Religious inclinations on top of determining which Deity one prays to have a substantial influence on the meals a person eats The guidelines outlined in every belief clearly state the meals fit for consumption This can be illustrated by the liberty of Christians to eat pork something that would be considered haram for Muslim believers This paper will zero in on the Muslim beliefs the halal products they are allowed to consume and the labelling of the aforementioned products in the nations covered under the European Union Halal is an Islamic term used to describe products be it food pharmaceutical products or drinks which have been adequately prepared under the strict guidelines of the Sharia Law Al Taher 2004 These preparations can be seen in the slaughtering of animals set for Muslim consumption where animals have to be blessed and their killing has to follow dhabihah Prior stunning of the animal is sometimes done to ensure minimum pain and suffering Due to the widespread presence of Muslims in European countries halal meals have become quite commonplace in many restaurants across Europe Franchises such as Kentucky Fried Chicken KFC and Nandos have resolved to utilize halal products so as to not to go against their Muslim clients beliefs S Talib Ai Chin J Fischer 2017
This is deemed ideal seeing as other religions can freely indulge in these products without going against their beliefs Informed by this state of matters such regulatory bodies as the Halal Food Authority have since come forward further expressing the need for food marketers and producers to properly label their products be it halal or kosher in view of allowing customers to easily make the kind of selections that satisfy their preferences religious or otherwise This then was crafted into a legal framework by the European Union basically requiring all EU member states to properly label their products in relation to their mode of slaughter and also to the country from which they would have originated The country was to be included as a part of this due to the free trading zone that had been set up across all states covered under the umbrella of the European Union The certification of halal product manufacturers and the subsequent labelling of their products were deemed crucial so as to enable Muslim consumers to trust that they are purchasing products permissible within their religion Riaz 2007 Many deceitful abattoirs were set up providing counterfeit halal products and consequently members of the Muslim community came together so as to set up certification boards that will not only check the product s authenticity but also ensure it is labelled accordingly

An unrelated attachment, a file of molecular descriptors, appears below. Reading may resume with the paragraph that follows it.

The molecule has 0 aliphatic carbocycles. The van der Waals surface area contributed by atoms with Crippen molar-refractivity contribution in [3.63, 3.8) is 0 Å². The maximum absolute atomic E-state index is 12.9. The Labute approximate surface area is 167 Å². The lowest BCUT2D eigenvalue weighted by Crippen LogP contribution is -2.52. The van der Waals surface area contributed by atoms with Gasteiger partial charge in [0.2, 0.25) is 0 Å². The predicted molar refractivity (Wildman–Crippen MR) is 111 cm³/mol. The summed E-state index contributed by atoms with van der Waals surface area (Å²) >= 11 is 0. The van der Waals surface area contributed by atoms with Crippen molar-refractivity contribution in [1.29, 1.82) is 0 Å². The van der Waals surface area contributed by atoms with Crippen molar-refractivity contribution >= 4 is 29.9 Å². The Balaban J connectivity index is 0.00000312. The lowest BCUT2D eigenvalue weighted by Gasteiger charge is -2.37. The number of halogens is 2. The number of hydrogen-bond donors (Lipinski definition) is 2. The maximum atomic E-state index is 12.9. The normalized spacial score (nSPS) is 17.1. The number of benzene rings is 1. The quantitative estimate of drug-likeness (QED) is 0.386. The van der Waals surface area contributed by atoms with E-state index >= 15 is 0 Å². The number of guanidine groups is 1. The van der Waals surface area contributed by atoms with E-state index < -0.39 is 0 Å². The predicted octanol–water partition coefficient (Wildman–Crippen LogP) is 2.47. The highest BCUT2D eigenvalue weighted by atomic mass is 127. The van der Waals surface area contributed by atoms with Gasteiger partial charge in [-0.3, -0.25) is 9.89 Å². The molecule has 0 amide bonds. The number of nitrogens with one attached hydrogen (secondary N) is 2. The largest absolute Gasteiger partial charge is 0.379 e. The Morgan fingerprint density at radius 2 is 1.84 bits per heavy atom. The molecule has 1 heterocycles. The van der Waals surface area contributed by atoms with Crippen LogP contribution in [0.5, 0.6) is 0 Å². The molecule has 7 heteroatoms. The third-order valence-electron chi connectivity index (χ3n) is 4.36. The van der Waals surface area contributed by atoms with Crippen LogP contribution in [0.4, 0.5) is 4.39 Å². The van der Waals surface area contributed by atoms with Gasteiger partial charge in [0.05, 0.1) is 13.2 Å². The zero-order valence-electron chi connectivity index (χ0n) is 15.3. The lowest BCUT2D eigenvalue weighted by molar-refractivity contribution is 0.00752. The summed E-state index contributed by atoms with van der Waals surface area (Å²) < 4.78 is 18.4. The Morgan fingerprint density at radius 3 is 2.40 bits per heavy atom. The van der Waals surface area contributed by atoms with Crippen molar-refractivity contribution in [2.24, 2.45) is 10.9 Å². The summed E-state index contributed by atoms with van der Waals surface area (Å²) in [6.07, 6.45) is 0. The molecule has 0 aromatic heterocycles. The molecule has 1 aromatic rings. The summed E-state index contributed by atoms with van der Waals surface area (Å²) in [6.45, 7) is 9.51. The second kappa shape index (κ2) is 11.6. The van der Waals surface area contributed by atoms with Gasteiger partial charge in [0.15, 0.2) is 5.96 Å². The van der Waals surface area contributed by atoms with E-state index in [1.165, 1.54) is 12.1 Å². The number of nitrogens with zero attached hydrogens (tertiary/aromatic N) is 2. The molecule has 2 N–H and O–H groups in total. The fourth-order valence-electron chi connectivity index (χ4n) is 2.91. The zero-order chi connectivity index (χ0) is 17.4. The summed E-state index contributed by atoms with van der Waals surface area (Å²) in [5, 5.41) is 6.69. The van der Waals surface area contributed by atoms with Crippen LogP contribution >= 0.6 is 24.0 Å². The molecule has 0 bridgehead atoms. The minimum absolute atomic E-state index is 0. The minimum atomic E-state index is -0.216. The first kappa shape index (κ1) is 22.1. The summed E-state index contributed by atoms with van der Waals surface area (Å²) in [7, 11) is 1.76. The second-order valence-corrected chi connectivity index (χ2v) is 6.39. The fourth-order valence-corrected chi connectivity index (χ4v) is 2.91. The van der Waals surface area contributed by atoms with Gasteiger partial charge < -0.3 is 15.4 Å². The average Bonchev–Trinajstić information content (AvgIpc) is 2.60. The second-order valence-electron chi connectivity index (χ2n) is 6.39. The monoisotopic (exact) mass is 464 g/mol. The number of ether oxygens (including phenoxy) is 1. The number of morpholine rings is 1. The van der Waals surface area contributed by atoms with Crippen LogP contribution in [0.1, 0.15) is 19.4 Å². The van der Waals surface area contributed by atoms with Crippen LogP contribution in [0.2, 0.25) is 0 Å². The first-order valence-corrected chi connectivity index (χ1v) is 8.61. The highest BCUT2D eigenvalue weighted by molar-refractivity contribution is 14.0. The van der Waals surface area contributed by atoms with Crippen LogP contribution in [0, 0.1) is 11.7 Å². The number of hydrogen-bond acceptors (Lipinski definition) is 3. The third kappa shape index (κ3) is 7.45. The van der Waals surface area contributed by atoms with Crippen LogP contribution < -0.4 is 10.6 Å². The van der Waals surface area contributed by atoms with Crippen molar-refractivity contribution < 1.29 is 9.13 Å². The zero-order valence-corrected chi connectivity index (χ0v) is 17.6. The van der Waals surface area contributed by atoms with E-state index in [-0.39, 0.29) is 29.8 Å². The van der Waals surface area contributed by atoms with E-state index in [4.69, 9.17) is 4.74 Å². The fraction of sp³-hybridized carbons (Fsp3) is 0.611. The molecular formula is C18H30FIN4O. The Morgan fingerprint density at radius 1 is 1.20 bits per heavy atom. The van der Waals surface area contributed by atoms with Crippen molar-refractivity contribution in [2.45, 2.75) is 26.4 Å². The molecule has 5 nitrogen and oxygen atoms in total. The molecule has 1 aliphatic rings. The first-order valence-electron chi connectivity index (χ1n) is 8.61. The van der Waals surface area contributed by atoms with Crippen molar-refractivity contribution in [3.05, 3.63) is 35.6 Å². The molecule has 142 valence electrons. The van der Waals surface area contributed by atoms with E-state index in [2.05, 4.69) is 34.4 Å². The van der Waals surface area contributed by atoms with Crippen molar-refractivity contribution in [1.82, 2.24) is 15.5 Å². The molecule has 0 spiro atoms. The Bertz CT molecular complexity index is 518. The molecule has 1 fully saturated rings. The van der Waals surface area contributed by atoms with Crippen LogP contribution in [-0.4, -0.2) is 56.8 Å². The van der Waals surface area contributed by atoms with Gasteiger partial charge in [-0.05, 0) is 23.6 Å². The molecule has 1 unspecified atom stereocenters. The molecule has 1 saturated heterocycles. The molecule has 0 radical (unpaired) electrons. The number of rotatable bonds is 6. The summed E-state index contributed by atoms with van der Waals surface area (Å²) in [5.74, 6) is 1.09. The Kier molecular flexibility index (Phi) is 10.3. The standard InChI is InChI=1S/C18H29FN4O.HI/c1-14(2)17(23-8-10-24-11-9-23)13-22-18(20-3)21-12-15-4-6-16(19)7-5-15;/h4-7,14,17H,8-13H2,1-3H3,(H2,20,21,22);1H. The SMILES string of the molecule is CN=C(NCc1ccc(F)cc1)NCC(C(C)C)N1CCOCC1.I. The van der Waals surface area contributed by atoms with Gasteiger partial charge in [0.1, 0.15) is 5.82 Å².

The inclusion of stunning to more conservative Muslims might seem like a breach of the guidelines set by the Quran and British products may then be deemed unfit Proper labelling enables consumers to have the opportunity to choose Halal Labelling in EU Countries A Generic Description Initially European countries handled the standardization of halal products independently Each country had its own rules and legal processes in place to handle production and supply of halal products This was a questionable set up seeing as there was no central controlling body that looked over the quality and standard of products produced Due to the costly nature of carrying out halal slaughters and inadequate supervision many providers would therefore utilise regular slaughtering methods and fraudulently peddle the product to clients as halal Taking into account that halal products are also more expensive as opposed to regular or kosher products these providers would make massive profits off of misleading consumers These inconsistencies resulted in a need for proper halal certification and labelling process which would be applicable not only within individual countries but across all member nations within the European Union
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